At around 8:30 am while waiting for the downtown J train at Bowery I was followed and watched by a man who began masturbating. He stood about 20 feet away from me on the same platform. He looked right into my eyes. Thankfully, my train arrived soon after. I called 311 but was on the line for 15 minutes with no response so I gave up. Unfortunately, I was too shocked and disgusted to give this sexist pig a big FUCK YOU. Thank you, you fucking jerkoff, for ruining my Saturday.
He appears at my work every single day.
Criticizing the women I work with, including me, he reaches a topic that is a personal and gender-based insecurity to every woman, sex. The way women look and dress is always a sexual concern in the publicity of men, which he makes apparent.
Questioning the way my co-workers and I present ourselves, he makes comments like, “So when are you going to make a sex tape?” “You look tense, you should purchase a vibrator”, and, “When am I going to see you as the center-fold for Playboy?” These questions do not contribute to women as an individual, but as sexual fixations, enabling us to believe that being a sexual object for men is the purpose of women’s existence.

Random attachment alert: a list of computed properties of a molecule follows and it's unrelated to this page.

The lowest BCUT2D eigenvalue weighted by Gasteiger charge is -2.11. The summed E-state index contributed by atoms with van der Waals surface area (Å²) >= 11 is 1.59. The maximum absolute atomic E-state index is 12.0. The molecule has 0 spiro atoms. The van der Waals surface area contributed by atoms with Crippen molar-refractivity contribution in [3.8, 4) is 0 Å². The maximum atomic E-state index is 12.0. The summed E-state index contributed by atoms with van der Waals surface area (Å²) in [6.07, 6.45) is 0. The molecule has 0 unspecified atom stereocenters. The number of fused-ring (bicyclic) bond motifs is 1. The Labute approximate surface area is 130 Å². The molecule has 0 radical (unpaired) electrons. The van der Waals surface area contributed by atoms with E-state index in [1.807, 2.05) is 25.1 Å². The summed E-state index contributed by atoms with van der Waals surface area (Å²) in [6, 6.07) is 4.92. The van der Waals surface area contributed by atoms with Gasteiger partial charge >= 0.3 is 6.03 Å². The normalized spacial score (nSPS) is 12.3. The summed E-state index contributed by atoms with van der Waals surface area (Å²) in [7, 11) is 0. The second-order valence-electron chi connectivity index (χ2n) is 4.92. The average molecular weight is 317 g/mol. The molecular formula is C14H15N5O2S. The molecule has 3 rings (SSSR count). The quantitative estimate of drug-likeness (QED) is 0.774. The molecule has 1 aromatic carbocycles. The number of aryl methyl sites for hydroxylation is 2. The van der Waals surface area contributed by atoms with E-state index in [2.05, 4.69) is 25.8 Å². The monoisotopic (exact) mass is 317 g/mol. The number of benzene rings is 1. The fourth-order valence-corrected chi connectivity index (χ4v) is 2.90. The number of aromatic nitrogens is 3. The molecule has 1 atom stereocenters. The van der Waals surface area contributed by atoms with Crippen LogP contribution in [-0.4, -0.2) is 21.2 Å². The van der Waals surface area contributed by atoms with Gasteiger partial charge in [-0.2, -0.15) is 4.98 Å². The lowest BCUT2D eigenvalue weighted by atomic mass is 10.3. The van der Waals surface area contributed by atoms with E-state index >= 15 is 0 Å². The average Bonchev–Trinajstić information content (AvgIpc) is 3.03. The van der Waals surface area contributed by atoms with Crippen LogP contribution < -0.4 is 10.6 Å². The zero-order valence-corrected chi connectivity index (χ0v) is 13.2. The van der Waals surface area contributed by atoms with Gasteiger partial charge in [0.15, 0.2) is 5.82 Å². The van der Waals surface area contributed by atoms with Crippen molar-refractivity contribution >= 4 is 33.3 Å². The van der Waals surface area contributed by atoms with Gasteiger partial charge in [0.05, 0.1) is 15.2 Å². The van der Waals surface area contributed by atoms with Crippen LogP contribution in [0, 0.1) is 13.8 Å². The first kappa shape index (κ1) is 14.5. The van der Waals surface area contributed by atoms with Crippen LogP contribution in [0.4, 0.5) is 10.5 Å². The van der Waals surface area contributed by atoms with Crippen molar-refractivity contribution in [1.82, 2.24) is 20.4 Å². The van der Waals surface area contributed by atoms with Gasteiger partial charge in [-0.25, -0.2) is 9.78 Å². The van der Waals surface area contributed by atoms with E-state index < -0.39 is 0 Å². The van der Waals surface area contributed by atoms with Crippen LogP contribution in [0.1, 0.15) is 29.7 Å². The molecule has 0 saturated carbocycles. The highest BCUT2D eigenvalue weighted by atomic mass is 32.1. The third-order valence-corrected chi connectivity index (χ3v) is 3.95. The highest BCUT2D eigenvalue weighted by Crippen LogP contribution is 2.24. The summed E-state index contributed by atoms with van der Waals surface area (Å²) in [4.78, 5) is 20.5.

He does not pass up the opportunity to lower one’s mental health; he attacks even men as well. Commenting on a man’s hopes and aspirations, he belies, “You’re a beatnik and will never amount to anything.” For men, not “amounting to anything” results in a gender-based insecurity of failure. Men value their work ethic and aspirations as a reflection of their selves, because essentially men are taught that they will be relied on later in life. If someone doubts their accomplishments or determination, they take it as a personal threat of their inability to provide for others in life.
He doesn’t need to know someone as a person, only how to make generalized comments towards their gender. The University of Oregon recognizes this behavior as gender harassment, defining it as, “Generalized sexist statements and behavior that covey insulting or degrading attitudes about women [or men]” (University Counseling & Testing Center, 2010).